Do what you feel is right; cast where you want to; cast what you want to and get rid of the bassin’ rule book and just enjoy being out there.

Written by Colin Wilmer

String Theory

We have all stood in front of a shelf in retail store looking at all the different options; yellow, green and even invisible ones.

The packaging becomes even more overwhelming because every box is better than the one next to it and offers so much more than last year’s model. Feels like we are buying cars. As you walk down the shelf you read the different descriptions and advantages and notice the price differences between the seemingly same products. Well, there are differences and it may not be what you expect. (No brands or labels will be discussed in this article because it is not the point of all of this.)

The application normally determines the choice of “string” or fishing line we will be buying, but this has been discussed at length, to death. Let’s just speak about application, for a little bit as a refresher and then never again.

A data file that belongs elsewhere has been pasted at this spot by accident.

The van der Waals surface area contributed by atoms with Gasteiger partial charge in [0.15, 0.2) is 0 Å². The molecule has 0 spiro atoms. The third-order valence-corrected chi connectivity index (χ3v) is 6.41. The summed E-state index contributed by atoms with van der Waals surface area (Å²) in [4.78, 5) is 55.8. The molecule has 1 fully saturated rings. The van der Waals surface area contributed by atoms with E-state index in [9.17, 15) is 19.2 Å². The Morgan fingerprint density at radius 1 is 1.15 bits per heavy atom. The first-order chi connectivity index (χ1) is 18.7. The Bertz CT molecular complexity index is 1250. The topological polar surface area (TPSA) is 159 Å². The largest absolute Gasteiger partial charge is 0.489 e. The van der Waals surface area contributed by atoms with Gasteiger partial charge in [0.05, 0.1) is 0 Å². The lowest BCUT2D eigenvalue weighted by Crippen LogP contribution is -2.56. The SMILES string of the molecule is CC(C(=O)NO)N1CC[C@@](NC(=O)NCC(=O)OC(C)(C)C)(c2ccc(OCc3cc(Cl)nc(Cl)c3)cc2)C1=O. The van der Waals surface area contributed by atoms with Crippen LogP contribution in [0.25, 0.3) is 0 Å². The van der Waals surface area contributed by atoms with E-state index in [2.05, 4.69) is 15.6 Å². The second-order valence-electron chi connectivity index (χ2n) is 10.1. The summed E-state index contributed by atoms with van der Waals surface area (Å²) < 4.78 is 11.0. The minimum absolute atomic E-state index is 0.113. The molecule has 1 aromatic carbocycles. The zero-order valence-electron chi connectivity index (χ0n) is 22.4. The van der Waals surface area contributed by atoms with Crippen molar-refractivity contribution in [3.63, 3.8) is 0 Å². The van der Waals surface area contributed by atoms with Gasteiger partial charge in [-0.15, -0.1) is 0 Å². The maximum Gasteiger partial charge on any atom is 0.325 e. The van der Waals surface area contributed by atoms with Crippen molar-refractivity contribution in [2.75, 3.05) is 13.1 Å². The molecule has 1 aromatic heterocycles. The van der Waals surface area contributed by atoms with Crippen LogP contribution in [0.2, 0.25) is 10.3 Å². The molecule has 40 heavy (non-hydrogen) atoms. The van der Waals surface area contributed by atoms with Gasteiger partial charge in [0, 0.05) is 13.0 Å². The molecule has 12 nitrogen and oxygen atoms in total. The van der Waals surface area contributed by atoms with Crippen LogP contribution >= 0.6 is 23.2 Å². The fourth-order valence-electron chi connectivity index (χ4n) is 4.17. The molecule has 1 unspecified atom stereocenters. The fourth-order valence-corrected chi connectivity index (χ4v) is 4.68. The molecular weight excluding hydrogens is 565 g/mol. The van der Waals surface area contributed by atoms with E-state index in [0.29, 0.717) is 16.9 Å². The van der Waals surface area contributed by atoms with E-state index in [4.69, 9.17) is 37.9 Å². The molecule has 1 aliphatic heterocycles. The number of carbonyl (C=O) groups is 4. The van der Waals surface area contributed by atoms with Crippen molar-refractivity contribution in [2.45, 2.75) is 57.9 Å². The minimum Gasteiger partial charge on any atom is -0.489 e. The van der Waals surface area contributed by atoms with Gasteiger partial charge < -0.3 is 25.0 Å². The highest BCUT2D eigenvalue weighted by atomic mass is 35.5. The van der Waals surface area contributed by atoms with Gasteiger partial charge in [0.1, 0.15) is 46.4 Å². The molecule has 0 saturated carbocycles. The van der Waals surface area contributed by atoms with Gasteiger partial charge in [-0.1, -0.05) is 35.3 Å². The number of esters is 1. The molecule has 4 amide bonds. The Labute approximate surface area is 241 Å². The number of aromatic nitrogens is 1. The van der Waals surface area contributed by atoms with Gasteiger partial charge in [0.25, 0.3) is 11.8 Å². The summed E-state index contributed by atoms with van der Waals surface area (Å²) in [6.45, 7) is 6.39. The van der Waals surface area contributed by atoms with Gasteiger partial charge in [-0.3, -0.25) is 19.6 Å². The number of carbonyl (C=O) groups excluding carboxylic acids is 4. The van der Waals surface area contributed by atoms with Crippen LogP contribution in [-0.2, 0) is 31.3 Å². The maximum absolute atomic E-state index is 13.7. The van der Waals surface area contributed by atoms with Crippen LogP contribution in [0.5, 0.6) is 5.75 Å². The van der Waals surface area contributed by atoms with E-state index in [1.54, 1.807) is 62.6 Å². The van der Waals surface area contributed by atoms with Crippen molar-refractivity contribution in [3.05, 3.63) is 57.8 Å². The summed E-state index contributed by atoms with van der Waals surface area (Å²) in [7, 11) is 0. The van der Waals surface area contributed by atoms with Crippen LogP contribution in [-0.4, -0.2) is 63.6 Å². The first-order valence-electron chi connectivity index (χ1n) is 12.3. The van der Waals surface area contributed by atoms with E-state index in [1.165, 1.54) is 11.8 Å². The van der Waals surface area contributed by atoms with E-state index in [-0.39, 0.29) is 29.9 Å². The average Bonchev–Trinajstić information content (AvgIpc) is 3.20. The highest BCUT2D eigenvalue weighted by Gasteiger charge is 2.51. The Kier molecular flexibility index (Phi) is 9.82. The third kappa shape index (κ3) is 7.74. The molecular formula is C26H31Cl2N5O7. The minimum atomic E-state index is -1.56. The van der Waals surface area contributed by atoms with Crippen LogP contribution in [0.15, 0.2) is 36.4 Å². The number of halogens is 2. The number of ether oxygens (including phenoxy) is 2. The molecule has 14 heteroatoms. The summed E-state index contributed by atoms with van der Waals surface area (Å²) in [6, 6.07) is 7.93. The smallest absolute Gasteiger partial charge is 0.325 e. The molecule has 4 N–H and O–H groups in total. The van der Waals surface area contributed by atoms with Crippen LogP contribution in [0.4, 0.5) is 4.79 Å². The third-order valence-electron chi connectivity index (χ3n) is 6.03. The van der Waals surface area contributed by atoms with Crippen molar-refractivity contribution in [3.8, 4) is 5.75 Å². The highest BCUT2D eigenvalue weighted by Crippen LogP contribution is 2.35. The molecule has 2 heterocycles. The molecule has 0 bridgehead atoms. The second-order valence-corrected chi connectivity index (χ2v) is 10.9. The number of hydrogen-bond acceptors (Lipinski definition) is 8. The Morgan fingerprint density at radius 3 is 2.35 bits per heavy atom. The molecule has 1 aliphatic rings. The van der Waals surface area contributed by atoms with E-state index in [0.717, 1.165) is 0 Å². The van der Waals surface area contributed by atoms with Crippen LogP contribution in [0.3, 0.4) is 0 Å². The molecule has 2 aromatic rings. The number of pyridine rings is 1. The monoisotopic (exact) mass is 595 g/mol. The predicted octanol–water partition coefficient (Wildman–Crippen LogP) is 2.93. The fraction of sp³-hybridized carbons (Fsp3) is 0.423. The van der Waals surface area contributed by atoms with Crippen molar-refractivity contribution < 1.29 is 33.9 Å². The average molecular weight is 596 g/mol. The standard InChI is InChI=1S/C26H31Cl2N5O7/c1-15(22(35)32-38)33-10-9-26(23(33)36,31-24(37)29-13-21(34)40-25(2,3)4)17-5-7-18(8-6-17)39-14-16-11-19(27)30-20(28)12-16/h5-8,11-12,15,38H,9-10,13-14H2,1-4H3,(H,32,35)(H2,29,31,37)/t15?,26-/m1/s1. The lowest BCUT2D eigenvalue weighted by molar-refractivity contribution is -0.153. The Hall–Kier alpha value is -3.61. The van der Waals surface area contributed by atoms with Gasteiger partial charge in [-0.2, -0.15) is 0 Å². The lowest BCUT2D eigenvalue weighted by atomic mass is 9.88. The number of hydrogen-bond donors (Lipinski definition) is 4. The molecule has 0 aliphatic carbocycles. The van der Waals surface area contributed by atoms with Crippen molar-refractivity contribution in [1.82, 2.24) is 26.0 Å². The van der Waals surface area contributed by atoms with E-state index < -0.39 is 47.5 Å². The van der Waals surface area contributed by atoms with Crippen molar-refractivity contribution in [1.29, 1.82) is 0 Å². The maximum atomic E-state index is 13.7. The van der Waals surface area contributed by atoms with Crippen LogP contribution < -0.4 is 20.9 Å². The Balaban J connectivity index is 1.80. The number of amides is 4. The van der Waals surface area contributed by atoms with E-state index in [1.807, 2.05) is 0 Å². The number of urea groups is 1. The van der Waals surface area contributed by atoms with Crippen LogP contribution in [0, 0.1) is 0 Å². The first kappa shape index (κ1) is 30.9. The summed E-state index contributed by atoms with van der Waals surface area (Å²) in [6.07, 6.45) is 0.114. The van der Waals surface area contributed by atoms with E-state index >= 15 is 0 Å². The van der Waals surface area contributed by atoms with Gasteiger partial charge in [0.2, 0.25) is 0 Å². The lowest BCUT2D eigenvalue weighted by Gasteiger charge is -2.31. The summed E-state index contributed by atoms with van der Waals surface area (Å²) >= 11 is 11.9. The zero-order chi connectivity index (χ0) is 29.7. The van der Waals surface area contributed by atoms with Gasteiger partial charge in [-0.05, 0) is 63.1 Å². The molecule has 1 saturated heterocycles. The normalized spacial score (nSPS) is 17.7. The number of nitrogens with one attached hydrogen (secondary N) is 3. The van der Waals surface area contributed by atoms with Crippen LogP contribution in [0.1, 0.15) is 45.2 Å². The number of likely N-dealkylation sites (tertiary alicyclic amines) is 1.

For cranking – it was always believed that monofilament or copolymer was the best option.
For top water action – same thing … mono or copolymer.
For soft plastic worming – the belief was always that fluorocarbon was the one for that job.
Braid – never sure whether if it was best for top water action or awesome for worming.

Well, time to explain some things about fishing line to keep in mind when buying or choosing the best line to use. The most important things about lines are trust and feel. Think about it; if it does not feel right on your reel you don’t feel comfortable in casting.

Spinning reels (coffee grinders)
Choosing a line that does not drive you into the cooler box to find your inner peace. Why do we always get a line that twists and never gives you the distance you are after? There are many reasons for all of this.